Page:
A. Mani Lays Down How To Fight Sexism And Queerphobia In STEM | #DesiSTEMinist
A. Mani Lays Down How To Fight Sexism And Queerphobia In STEM | #DesiSTEMinist

Posted by A. Mani

Editor’s note: #DesiSTEMinist is a campaign to celebrate women in the field of STEM and highlight their contributions.

“We can disagree and still love each other unless your disagreement is rooted in my oppression and denial of my humanity and right to exist.”
-James Baldwin

It is well-known that women (including queer women, and trans women) face systemic discrimination, sexism, and genderism (a belief that gender is a binary, or that there are, or should be, only two genders) in social and professional settings. STEM spaces, in particular, have their own share of the problems mentioned and many of them have their own unique expression. Most of the conservative so-called academics in India live in denial. In this article, I offer some higher order hints about navigating and surviving in such spaces in India with some stress on problem identification.

Apart from the basic requirements for STEM (research, practice and learning), such as hard work, dedication, a certain level of involvement, some aptitude, and clarity of thought it is necessary to have an understanding of the destructive effects of patriarchal dynamics, capitalism, religion, related intersectionality and their retrograde dialectics. Women and girls can and should use a number of individual and collective methods to counteract the crippling effects. Further, given the essentially anti-STEM and anti-education stance of right-wing corporate-controlled central Governments, it is important to think of careers, and socioeconomic relations outside the virtual jails of their creation.

It is necessary to have an understanding of the destructive effects of patriarchal dynamics, capitalism, religion, related intersectionality and their retrograde dialectics.

To start with, it is best to live a scientific and rational life that is as self-consistent as is possible. As religion has always been the tool of the patriarchy, a pro-active anti-religious or at least irreligious attitude can help tremendously in furthering a career in STEM. It may be noted that a number of studies in applied cognitive psychology and allied disciplines show that a poor understanding of the physical world is linked to religious and paranormal beliefs.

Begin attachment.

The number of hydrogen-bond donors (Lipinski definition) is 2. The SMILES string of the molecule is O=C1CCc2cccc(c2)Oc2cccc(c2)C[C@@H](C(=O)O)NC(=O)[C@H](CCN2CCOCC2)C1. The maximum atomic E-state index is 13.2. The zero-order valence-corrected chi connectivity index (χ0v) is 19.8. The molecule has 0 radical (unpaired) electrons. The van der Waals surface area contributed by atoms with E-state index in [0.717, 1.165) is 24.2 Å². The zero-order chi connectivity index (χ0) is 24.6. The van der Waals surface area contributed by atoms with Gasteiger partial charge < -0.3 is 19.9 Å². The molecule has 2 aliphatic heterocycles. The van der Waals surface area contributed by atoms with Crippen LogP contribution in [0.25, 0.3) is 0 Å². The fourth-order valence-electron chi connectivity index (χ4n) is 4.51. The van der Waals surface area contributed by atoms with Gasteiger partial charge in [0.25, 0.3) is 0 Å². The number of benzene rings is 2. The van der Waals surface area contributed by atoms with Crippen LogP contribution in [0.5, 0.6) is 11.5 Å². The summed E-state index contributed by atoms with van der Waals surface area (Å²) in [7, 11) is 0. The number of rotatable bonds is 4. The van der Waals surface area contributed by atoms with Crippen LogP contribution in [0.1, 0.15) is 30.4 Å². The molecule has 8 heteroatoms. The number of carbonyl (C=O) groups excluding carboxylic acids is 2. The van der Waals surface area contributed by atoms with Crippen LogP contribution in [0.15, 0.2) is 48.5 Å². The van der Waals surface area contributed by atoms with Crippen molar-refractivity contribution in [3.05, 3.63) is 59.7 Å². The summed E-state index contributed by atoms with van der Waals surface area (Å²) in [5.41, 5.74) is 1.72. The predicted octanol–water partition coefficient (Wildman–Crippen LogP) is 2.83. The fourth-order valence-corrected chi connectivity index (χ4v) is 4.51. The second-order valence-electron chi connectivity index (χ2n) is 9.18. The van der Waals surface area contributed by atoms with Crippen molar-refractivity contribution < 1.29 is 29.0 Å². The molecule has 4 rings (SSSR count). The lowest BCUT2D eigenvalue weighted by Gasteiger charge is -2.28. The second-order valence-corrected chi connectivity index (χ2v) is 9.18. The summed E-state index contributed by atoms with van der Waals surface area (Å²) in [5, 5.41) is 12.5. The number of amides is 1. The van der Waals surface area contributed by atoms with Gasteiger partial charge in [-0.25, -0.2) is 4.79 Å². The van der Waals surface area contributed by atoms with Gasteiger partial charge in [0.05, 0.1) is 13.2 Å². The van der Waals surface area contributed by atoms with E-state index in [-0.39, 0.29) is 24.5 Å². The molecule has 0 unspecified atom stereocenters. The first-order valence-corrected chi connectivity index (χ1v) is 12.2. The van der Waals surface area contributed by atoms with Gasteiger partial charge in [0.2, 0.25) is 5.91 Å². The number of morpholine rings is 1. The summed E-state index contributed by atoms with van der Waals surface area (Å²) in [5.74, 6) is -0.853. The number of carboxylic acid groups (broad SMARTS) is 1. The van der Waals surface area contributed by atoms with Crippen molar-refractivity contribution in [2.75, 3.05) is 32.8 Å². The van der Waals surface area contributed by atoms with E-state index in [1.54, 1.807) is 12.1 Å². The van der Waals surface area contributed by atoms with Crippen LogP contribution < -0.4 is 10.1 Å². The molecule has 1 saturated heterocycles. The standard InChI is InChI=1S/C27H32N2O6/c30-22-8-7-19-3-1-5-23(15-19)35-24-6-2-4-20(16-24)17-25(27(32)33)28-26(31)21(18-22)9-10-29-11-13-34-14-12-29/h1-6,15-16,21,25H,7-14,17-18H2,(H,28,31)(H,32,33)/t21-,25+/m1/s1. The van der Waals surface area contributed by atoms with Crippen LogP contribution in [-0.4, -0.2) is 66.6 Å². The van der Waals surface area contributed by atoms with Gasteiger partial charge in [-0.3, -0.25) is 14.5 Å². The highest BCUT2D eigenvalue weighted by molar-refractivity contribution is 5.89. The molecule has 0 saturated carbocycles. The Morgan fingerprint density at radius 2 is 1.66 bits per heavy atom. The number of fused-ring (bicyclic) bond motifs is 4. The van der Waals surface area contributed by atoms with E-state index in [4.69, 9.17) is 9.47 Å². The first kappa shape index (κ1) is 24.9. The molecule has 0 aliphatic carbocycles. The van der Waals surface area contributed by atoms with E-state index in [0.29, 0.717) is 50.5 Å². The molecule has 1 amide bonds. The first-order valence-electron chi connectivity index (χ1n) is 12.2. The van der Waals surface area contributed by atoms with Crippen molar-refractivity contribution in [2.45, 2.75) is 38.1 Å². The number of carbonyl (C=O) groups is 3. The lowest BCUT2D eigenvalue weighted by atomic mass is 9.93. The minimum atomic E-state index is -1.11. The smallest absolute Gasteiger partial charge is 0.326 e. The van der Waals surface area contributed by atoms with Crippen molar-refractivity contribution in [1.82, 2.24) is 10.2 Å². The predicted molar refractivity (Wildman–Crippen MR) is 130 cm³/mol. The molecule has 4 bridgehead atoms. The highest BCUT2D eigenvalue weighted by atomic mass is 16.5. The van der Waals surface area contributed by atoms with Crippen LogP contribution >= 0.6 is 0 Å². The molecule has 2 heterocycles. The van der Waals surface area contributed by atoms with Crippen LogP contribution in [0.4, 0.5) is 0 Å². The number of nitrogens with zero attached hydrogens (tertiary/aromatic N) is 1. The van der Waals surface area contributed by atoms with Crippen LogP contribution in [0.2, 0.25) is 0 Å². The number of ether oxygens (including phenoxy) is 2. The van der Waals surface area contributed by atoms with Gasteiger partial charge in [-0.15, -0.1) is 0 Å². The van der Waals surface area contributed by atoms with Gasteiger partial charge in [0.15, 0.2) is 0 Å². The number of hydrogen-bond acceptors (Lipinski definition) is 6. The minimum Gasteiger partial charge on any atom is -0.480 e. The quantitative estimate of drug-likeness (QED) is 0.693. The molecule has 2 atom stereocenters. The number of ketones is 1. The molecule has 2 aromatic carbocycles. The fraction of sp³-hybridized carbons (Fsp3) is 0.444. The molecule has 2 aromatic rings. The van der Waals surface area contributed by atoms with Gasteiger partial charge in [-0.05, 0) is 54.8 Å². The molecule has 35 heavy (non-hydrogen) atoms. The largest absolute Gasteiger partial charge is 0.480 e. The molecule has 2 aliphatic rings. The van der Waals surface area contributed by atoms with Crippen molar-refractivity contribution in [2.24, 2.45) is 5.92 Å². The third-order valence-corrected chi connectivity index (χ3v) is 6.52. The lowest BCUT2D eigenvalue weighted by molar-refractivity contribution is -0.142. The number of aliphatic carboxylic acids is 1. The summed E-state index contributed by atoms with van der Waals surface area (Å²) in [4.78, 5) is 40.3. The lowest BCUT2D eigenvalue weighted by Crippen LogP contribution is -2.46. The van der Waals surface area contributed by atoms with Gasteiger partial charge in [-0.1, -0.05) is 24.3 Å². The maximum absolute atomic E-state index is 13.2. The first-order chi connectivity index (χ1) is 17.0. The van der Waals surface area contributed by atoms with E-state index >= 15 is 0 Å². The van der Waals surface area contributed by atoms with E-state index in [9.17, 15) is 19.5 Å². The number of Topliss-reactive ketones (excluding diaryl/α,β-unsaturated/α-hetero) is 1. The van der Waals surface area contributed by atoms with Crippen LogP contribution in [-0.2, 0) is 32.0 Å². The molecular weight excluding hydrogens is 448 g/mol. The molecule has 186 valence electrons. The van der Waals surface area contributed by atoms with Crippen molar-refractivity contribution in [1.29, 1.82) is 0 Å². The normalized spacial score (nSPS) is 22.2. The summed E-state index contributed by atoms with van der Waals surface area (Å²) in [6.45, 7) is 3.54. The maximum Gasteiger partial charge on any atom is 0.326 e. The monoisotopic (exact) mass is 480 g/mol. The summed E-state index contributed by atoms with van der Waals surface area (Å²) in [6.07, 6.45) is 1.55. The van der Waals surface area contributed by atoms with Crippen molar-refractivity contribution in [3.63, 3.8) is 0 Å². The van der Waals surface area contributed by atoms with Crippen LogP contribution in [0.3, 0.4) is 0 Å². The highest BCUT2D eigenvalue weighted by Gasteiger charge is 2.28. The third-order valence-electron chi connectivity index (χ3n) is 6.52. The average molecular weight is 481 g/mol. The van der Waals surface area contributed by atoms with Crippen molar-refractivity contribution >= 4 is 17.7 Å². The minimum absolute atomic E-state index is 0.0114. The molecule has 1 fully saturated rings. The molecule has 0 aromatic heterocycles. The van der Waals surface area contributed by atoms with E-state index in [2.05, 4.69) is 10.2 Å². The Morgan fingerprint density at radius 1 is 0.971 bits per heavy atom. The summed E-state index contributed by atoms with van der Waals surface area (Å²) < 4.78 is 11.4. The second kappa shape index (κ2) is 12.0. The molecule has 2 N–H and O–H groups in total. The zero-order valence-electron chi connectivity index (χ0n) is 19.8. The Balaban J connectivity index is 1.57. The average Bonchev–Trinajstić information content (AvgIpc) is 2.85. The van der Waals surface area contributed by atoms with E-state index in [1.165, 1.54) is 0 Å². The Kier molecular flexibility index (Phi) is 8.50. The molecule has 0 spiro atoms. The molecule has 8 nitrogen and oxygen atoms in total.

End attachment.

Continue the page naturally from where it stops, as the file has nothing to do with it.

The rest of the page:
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For feminist praxis, it is necessary to be clear about the basics of gender and sex from a scientific perspective. From a modern scientific perspective, the sex (or biological sex) of a person is best seen as a tuple of parameters corresponding to hormonal, brain, clinical, chromosomal, physical, and epigenetic sex, and more. Gender is a plural term that refers to gender identity, gender expression, and gender as a social construct. Gender identity of a person is the person’s innate sense of gender and is intrinsic to the person in question. Queer women and trans women need to be more agile while fighting discrimination because conservative academics are transphobic and suffer from genderism.

Also read: 10 Women In STEM Whose Innovation In 2018 Deserves Your Attention

Sexual harassment (SH) is unwelcome sexual conduct that makes a person feel offended, humiliated and/or intimidated in workplaces. The reaction must be justified. Examples include unwelcome touching, hugging or kissing, staring or leering, suggestive comments or jokes, sexually explicit pictures or media, insults or taunts of a sexual nature, misgendering, sexually explicit emails or SMS messages, accessing sexually explicit internet sites, inappropriate advances on social networking sites, unwanted invitations to go out on dates or requests for sex, intrusive questions about an employee’s private life or body, unnecessary familiarity, such as deliberately brushing up against someone, physical assault, indecent exposure, sexual assault, stalking or obscene communications.

Education and open communication about SH policies adopted and complaint handling processes are essential—checking on policies adopted at STEM organisations is a great idea. It should be noted that conservative, brainwashed women academics may not be helpful in handling SH cases.

Checking on sexual harassment policies adopted and the complaint handling processes at STEM organisations are essential.